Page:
“‘It’s a fine line between encouraging and shaping, but it’s our job to find it.’”

 Life for Don Tillman is ever so slowly starting to come together. After having navigated his way through the trials of adulthood and romance in the two previous novels, the quirky and socially awkward Professor of Genetics—whose personality is somewhat reminiscent of Sheldon Cooper’s—classifies his life essentially as perfect. He, his wife, Rosie and their son, Hudson, are living as optimal a life as Don deems possible in New York.

But in critically acclaimed author and playwright Graeme Simsion’s final installment The Rosie Result (Text Publishing), Don, World’s Best Problem-Solver, is about to encounter his next set of challenges.

After Rosie’s job moves the family out of New York to Melbourne, Australia, the change in social conditions and schedule has thrown 11-year-old Hudson into disarray. Forced to relocate into a new city, a new school and a new life, Hudson is struggling with the many large changes.

With his sudden meltdowns at school, his social awkwardness and his affinity for verbally pointing out others’ grammatical mistakes, Hudson’s adjustment into his pre-teen classrooms proves to be more difficult than either Don or Rosie could have predicted. The last thing that Don wants is for Hudson to have to deal with the same issues he dealt with growing up, so with the help of friends and family, Don cooks up a plan—aptly named “The Hudson Project”to help mitigate his son’s social isolation.

But things may not turn out to be as simple as Don had originally thought. Because of Hudson’s temperament, his teachers are concerned that he may be autistic, and they encourage Don and Rosie to get him properly diagnosed. While taking this advice may finally provide the family with an answer to their questions, Don and Rosie can’t help but wonder whether a diagnosis would truly benefit Hudson, or only further ostracize him from his peers.

With this question at the heart of the novel, Simsion carefully crafts the dilemmas of parenthood. Don and Rosie constantly grapple with the question that all parents must contend with: how do we help our children fit in without forcing them to lose sight of who they are?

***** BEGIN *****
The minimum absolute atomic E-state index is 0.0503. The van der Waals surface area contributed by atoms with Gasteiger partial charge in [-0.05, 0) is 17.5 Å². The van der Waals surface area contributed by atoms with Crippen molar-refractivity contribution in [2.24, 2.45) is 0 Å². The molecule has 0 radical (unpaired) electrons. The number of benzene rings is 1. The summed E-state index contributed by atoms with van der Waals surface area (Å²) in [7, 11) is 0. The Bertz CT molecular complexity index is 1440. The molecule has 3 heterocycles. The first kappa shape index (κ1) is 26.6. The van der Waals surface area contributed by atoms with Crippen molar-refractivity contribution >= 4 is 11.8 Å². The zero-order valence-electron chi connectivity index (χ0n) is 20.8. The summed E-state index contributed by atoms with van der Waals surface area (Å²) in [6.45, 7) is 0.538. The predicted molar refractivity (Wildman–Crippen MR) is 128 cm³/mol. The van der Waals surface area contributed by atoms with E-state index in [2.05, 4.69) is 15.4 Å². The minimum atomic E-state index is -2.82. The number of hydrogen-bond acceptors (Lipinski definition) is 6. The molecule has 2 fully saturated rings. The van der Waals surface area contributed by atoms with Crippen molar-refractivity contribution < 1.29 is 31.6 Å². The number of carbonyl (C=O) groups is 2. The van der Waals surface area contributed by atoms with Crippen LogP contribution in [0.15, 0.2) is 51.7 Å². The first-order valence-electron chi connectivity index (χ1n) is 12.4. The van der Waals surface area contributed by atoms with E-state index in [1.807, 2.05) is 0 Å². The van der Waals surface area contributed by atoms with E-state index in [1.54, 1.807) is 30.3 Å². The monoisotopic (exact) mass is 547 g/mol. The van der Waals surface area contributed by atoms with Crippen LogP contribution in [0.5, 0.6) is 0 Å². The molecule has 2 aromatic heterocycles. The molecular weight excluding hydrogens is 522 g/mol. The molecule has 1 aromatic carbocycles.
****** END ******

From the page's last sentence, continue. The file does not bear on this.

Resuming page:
In a novel that explores the countless issues surrounding autism, Simsion confronts stereotypes with humor and understanding. Don’s almost painful awareness of his own social ineptitude starkly contrasts Hudson’s remarkable, witty character. Despite the similarities the two share, they couldn’t be more individualistic, making their relationship both heartfelt and humorous.

While Don is set on fixing Hudson, it is perhaps Hudson who helps fix Don. Despite being a social outcast in the beginning of the novel, Hudson makes it his own initiative to learn and grow into his own identity; his character development from a shy, emotionally volatile pre-teen to a surprisingly mature and keenly self-aware individual is remarkable and touching. It is Hudson’s self awareness that teaches Don of self-acceptance—a stepping stone that can be achieved at any age.

In a world that paradoxically encourages and secludes individuality, Simsion encourages readers to see the strengths in what is often considered to be a weakness. Everyone is quirky, everyone is a little bit different and sometimes, it may even take a child’s unique perspective on the world to shine a light on the importance of individuality.

Entertaining and thought-provoking, The Rosie Result is the emotionally raw conclusion to an endearing series, and it will surely leave readers satisfied.

The Rosie Result is now available for purchase.


Graeme Simsion is a writer of screenplays, short stories, novels and a couple of short plays. He is also an occasional producer of films – primarily those for which he is screenwriter. He was formerly an IT specialist (data modeling) and founder of a business and IT consultancy. He is also the co-founder of two other businesses, Roy’s Antiques and Pinot Now. He is the husband of Professor Anne Buist, psychiatrist and novelist, and father of two. Lastly he is a resident of Fitzroy (Melbourne) Australia.